Tom Gaynor

Well Known and Active Website User
VOC Member
John: thanks for that, I value your input since you have a lot more motors through your hands than I ever do! Today I dug out the new NGK BP6EPZ that failed on Sunday, after about 50 miles on the coil ignition, electronically triggered by Pazon, S7, and wiped (wiped...) the carbon off with a rag. I then tested it in my plug testing device. The untutored eye could easily mistake this for an original BTH mag off a 1930's Rudge, but of course it is really a miniature Hadron Collider (which would be a great name for a sixteener moped) with reverse suction transistorised widget valves. I hope you are suitably impressed.
Zilch. Nada. Nothing. The ancient Bosch plug, the Champion N5 (so old it's an N V), the much older NGK BP VI all produced a fat blue spark. (The mag isn't motored, I just flick the sprocket over by hand.)
What is particularly annoying is that in 30 years, no, dammit, 36 years, I have had to buy almost NO BP6's because they last forever, so have few used spares. In the last two years I've started being greeted at the door of Halfords by the manager.
I have any number of B10EV (TZ Yamaha) plugs, maybe 20. So if someone wants to make me an offer, little used, new for every start, I can pop round to Halfords again and buy some more BP6's...
 

mercurycrest

Well Known and Active Website User
VOC Member
Another point I would like to bring up is the blast cleaning of plugs, which process I have seen mentioned on this thread. This has not been reccomended for many years as the blasting is likely to marr the glaze of the ceramic insulator, thus offering an earth path away from the plug electrodes.[/QUOTE]

Hi All,
I wondered what happened to all those plug cleaning machines motorists used for eighty or more years. So far this hasn't happened to me with my cleaned plugs. It sounds more like a marketing theorythan an engineering theory to me. I promise I'll tell you if and when it does happen. :)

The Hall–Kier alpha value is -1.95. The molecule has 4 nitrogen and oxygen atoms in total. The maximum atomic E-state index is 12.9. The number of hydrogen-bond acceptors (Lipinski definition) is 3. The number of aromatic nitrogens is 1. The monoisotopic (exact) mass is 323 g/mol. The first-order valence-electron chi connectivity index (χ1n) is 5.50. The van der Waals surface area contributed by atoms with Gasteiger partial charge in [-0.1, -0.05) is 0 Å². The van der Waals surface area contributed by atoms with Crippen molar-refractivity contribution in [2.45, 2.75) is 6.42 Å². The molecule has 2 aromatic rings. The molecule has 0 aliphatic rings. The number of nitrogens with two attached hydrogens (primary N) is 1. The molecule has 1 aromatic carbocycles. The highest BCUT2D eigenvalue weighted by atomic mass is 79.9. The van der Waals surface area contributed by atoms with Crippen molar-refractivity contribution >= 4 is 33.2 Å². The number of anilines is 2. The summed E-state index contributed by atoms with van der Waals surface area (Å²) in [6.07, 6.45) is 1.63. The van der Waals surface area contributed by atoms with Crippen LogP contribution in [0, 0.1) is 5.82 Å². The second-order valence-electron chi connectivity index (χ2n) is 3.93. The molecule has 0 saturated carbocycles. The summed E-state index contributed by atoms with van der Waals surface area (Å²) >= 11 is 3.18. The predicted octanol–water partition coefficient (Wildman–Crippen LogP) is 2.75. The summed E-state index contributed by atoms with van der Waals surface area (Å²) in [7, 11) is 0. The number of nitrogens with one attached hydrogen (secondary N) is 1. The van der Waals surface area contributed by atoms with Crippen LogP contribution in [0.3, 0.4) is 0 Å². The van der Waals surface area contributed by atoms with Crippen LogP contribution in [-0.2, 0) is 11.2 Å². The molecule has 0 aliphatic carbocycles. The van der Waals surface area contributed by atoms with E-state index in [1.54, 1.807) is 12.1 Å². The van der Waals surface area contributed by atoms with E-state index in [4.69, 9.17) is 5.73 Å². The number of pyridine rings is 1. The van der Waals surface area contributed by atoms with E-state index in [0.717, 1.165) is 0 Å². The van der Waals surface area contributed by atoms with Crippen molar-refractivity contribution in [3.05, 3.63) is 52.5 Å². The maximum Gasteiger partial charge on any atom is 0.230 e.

Cheers, John
 
Last edited:

John Appleton

Well Known and Active Website User
VOC Member
Yes all understood Tom . I guess what I was really doing was suggesting(diplomatically, for me ) that it is not necessarily the plug faulty in the first instance, but some other factor on the bike causing the plug to become faulty. John
 

John Appleton

Well Known and Active Website User
VOC Member
[QUOTE=mercurycrest;

Hi All,
I wondered what happened to all those plug cleaning machines motorists used for eighty or more years.

John, I think you will find them under the bench alongside cans of flushing oil, tins of upper cylinder lubricant, Holts liquid decarboniser and Holts liquid rebore. All covered in dust and cobwebs , but far too precious to get rid of.
John
 

vin998

Well Known and Active Website User
VOC Member
VOC Forum Moderator
Tom,

I have had a similar problem to you with NGK plugs. Ran BP6ES in the rap for 15 years no problems, then 2 years ago I treated the vin to a new set and one was faulty out of the box. Got it replaced and then had another failure after 75 miles. Put the old plugs with 15000 miles on them back in and ran no problem. It might have been just a batch problem, but I decided that as reliability is key I swapped to Champion N5 and have had no problen in the last 7000 miles.

Cheers, Simon.
 

Tom Gaynor

Well Known and Active Website User
VOC Member
Funny: I've done exactly the same. Found a couple of old N7Y plugs today, and put them in the panniers as spares!

Apropos plug prices: at the rate I cost my time, and the cost of fuel, the motor factor costs whatever he costs, plus £20. Halfords is about £18 cheaper for four plugs. And I can pop in to Lidl across the road and buy a CNC machining centre and a pack of decent German sausages and still have change out of the £20 I didn't spend going to the factors.

I looked at plugs today while in Halfords buying grease. Looking at the NGK display, 98% of the plugs had "an R in them". I can never remember whether one should or should not eat oysters if there's an R in the month, but know that one should never subject magnetos to NGK plugs with an R in them, and expect that it's the same for Champion and Bosch even if their nomenclature is less overt. Expect autojumble prices of used plugs to soar when this news gets out.
 
Last edited by a moderator:

Tnecniv Edipar

Well Known and Active Website User
Non-VOC Member
I suppose it depends on how close motor factors are to you. Luckily I have several on route to destinations I frequently travel to. Then there are always online suppliers.
 

Can't Find What You Need?

Buyer Beware: Fake or Real?

Top